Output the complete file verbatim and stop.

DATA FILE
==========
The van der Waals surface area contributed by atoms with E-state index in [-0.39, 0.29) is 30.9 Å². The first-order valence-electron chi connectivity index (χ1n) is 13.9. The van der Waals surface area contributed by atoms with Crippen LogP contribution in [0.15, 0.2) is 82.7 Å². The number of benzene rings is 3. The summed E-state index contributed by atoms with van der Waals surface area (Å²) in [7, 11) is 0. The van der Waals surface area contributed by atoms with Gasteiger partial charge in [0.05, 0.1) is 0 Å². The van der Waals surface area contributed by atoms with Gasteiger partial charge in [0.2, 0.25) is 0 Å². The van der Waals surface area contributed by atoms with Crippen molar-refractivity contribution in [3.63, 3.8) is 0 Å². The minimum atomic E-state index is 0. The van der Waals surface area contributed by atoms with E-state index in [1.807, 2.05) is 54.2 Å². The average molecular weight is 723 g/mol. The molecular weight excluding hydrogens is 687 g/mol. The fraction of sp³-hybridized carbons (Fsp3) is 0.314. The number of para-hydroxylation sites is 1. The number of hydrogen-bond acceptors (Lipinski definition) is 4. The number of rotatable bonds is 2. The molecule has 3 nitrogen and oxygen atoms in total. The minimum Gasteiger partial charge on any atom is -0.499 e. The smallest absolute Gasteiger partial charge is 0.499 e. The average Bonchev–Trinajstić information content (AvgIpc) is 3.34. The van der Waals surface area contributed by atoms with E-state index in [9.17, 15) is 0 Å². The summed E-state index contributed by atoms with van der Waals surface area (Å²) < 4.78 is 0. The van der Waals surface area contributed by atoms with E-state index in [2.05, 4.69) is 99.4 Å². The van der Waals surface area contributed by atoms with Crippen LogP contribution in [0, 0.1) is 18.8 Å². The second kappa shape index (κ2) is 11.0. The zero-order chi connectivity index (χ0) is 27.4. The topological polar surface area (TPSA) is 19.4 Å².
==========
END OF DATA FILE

The van der Waals surface area contributed by atoms with E-state index in [-0.39, 0.29) is 30.9 Å². The first-order valence-electron chi connectivity index (χ1n) is 13.9. The van der Waals surface area contributed by atoms with Crippen LogP contribution in [0.15, 0.2) is 82.7 Å². The number of benzene rings is 3. The summed E-state index contributed by atoms with van der Waals surface area (Å²) in [7, 11) is 0. The van der Waals surface area contributed by atoms with Gasteiger partial charge in [0.05, 0.1) is 0 Å². The van der Waals surface area contributed by atoms with Gasteiger partial charge in [0.2, 0.25) is 0 Å². The van der Waals surface area contributed by atoms with Crippen molar-refractivity contribution in [3.63, 3.8) is 0 Å². The minimum atomic E-state index is 0. The van der Waals surface area contributed by atoms with E-state index in [1.807, 2.05) is 54.2 Å². The average molecular weight is 723 g/mol. The molecular weight excluding hydrogens is 687 g/mol. The fraction of sp³-hybridized carbons (Fsp3) is 0.314. The number of para-hydroxylation sites is 1. The number of hydrogen-bond acceptors (Lipinski definition) is 4. The number of rotatable bonds is 2. The molecule has 3 nitrogen and oxygen atoms in total. The minimum Gasteiger partial charge on any atom is -0.499 e. The smallest absolute Gasteiger partial charge is 0.499 e. The average Bonchev–Trinajstić information content (AvgIpc) is 3.34. The van der Waals surface area contributed by atoms with E-state index in [9.17, 15) is 0 Å². The summed E-state index contributed by atoms with van der Waals surface area (Å²) < 4.78 is 0. The van der Waals surface area contributed by atoms with E-state index in [2.05, 4.69) is 99.4 Å². The van der Waals surface area contributed by atoms with Crippen LogP contribution in [0, 0.1) is 18.8 Å². The second kappa shape index (κ2) is 11.0. The zero-order chi connectivity index (χ0) is 27.4. The topological polar surface area (TPSA) is 19.4 Å².